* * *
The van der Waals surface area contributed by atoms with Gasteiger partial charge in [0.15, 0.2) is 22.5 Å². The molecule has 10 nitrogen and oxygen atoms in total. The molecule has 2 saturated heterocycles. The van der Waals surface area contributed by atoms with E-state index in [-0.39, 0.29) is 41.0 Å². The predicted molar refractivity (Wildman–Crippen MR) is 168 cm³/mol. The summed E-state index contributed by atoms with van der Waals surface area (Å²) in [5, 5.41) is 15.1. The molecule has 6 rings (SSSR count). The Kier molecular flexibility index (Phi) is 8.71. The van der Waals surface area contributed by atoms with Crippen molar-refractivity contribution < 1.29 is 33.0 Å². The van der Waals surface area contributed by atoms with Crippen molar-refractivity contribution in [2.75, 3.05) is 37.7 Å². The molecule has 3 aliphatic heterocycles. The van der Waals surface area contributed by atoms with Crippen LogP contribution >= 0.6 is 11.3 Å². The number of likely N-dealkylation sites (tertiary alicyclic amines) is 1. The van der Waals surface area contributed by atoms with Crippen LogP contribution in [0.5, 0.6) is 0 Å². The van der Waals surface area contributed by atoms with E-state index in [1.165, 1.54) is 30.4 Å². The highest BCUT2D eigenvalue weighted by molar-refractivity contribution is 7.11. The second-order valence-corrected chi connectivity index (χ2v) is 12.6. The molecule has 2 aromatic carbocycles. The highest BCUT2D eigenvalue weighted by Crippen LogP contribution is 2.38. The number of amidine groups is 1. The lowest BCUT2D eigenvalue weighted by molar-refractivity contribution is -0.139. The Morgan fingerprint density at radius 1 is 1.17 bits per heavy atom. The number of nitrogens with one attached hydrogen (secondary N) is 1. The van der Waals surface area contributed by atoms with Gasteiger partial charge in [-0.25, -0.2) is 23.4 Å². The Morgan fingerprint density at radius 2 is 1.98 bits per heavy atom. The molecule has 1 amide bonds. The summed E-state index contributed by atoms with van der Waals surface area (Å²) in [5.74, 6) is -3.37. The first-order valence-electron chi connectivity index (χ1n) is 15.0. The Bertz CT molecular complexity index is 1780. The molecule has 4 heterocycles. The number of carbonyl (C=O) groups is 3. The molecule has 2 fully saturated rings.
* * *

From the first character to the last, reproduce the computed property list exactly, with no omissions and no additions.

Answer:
The van der Waals surface area contributed by atoms with Gasteiger partial charge in [0.15, 0.2) is 22.5 Å². The molecule has 10 nitrogen and oxygen atoms in total. The molecule has 2 saturated heterocycles. The van der Waals surface area contributed by atoms with E-state index in [-0.39, 0.29) is 41.0 Å². The predicted molar refractivity (Wildman–Crippen MR) is 168 cm³/mol. The summed E-state index contributed by atoms with van der Waals surface area (Å²) in [5, 5.41) is 15.1. The molecule has 6 rings (SSSR count). The Kier molecular flexibility index (Phi) is 8.71. The van der Waals surface area contributed by atoms with Crippen molar-refractivity contribution < 1.29 is 33.0 Å². The van der Waals surface area contributed by atoms with Crippen molar-refractivity contribution in [2.75, 3.05) is 37.7 Å². The molecule has 3 aliphatic heterocycles. The van der Waals surface area contributed by atoms with Crippen LogP contribution >= 0.6 is 11.3 Å². The number of likely N-dealkylation sites (tertiary alicyclic amines) is 1. The van der Waals surface area contributed by atoms with Crippen LogP contribution in [0.5, 0.6) is 0 Å². The van der Waals surface area contributed by atoms with E-state index in [1.165, 1.54) is 30.4 Å². The highest BCUT2D eigenvalue weighted by molar-refractivity contribution is 7.11. The second-order valence-corrected chi connectivity index (χ2v) is 12.6. The molecule has 2 aromatic carbocycles. The highest BCUT2D eigenvalue weighted by Crippen LogP contribution is 2.38. The number of amidine groups is 1. The lowest BCUT2D eigenvalue weighted by molar-refractivity contribution is -0.139. The Morgan fingerprint density at radius 1 is 1.17 bits per heavy atom. The number of nitrogens with one attached hydrogen (secondary N) is 1. The van der Waals surface area contributed by atoms with Gasteiger partial charge in [-0.25, -0.2) is 23.4 Å². The Morgan fingerprint density at radius 2 is 1.98 bits per heavy atom. The molecule has 1 amide bonds. The summed E-state index contributed by atoms with van der Waals surface area (Å²) in [5.74, 6) is -3.37. The first-order valence-electron chi connectivity index (χ1n) is 15.0. The Bertz CT molecular complexity index is 1780. The molecule has 4 heterocycles. The number of carbonyl (C=O) groups is 3. The molecule has 2 fully saturated rings.